We reflect on important role models, and the role of science idols, as a part of our path as scientists.
I’m grateful for the numerous individuals throughout my life who have served as my scientific mentors and role models. By the later, I’m referring to scientists who I’ve admired from afar; they’ve had a positive impact on humanity either during my time (e.g., United States Geological Survey researcher, Dr. Carol Kendall, who co-edited of a textbook describing stable oxygen and hydrogen isotope methods now used by many researchers studying the hydrologic cycle) or at another point in history (e.g., Ada Lovelace and Dr. Carl Segan). However, for this FeminaSci post, my mind keeps coming back to one person: Margaret Wooster. I met Margaret when I worked as an Americorps Member stationed in Buffalo Niagara Riverkeeper (BNRK), a nonprofit in Buffalo, New York with the mission to “[protect] and [restore] our water and surrounding ecosystems for the benefit of current and future generations” (BNRK, 2018). Margaret is an ecologist, conservationist, naturalist, and writer. I only interacted with her a few times during my time at BNRK, but her book Living Waters: Reading the Rivers of the Lower Great Lakes made a strong impression on me. In reading about the natural, social, and political history of Lake Erie and Lake Ontario region while working at BNRK, I gained a deeper appreciation for the my local water resources. Growing up in Buffalo, I’d always loved swimming in Lake Erie, and fishing in local creeks, but didn’t realize how important these water resources were in shaping the past, present, and future of my community. Also, in reading her book, I realized that scientific writing didn’t always have to take the form of abstract, introduction, methods, results, discussion, and conclusion. That is, storytelling and instilling curiosity were also key ingredients to effective science communication. Beyond appreciation, Margaret’s writing and the work of BNRK staff, ultimately, inspired me to act. After working at BNRK, I realized that protecting and improving water resources was something I’d like to do full time. While my approach looks/will look different from those of my science role models, it’s fun to think about how I can follow their example and use my strengths to advance water resource management.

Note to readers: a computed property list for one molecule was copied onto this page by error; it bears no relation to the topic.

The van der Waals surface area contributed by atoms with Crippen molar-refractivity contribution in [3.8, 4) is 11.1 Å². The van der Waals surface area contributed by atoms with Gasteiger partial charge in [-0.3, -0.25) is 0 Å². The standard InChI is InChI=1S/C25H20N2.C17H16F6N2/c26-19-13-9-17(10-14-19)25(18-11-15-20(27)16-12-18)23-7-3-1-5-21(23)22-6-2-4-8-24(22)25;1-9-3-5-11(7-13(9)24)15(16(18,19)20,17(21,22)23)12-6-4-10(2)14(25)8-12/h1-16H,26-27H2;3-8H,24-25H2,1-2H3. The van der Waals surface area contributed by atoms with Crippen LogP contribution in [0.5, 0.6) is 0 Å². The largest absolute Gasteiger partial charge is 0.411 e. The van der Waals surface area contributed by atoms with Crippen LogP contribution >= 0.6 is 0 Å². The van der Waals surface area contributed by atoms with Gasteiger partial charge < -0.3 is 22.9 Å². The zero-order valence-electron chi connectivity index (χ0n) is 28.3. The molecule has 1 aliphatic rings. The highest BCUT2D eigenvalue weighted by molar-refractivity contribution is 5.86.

I struggle a little with the concept of having science idols. While I have had amazing mentors along my scientific journey so far, many of whom I consider role models, I think it is a bit dangerous to develop science idols. By elevating scientists to the level of idol, I find that I “other” them from myself and push them, or the kind of research they conduct, to a place of unattainability. That said, I know it has been important for me to have female, science role models throughout my education, who I look up to as I start a career in academia. Nancy Sheehy, my junior high biology instructor, was an incredible educator who loved the natural world and compelled us to work hard to understand the biology around through exploration of our local environments. In high school, Lori Gillam taught me the foundations of chemistry. In undergrad, I had many wonderful professors who never doubted my abilities to succeed in a field that was only starting to address its gender imbalance. I want this kind of welcoming environment for more traditionally underrepresented folks in STEM and think there is power in having role models who represent this diversity. During graduate school, I got to meet a science idol, Dr. Nicole Dubilier, when she spoke at a symposium on campus about her work in hydrothermal vents and the microbes and marine invertebrates that live in intricate symbioses there. I met and walked around campus with her between symposium talks. It was a pleasant surprise to learn I could fall into easy conversation with someone who’s research I so respected, and was intimidated by. I felt like I had a window into her straightforward and practical approach to research, while also chatting about work-life balance. So, personally, I’m reimagining the people I’ve elevated to science idol status, as role models I haven’t yet met!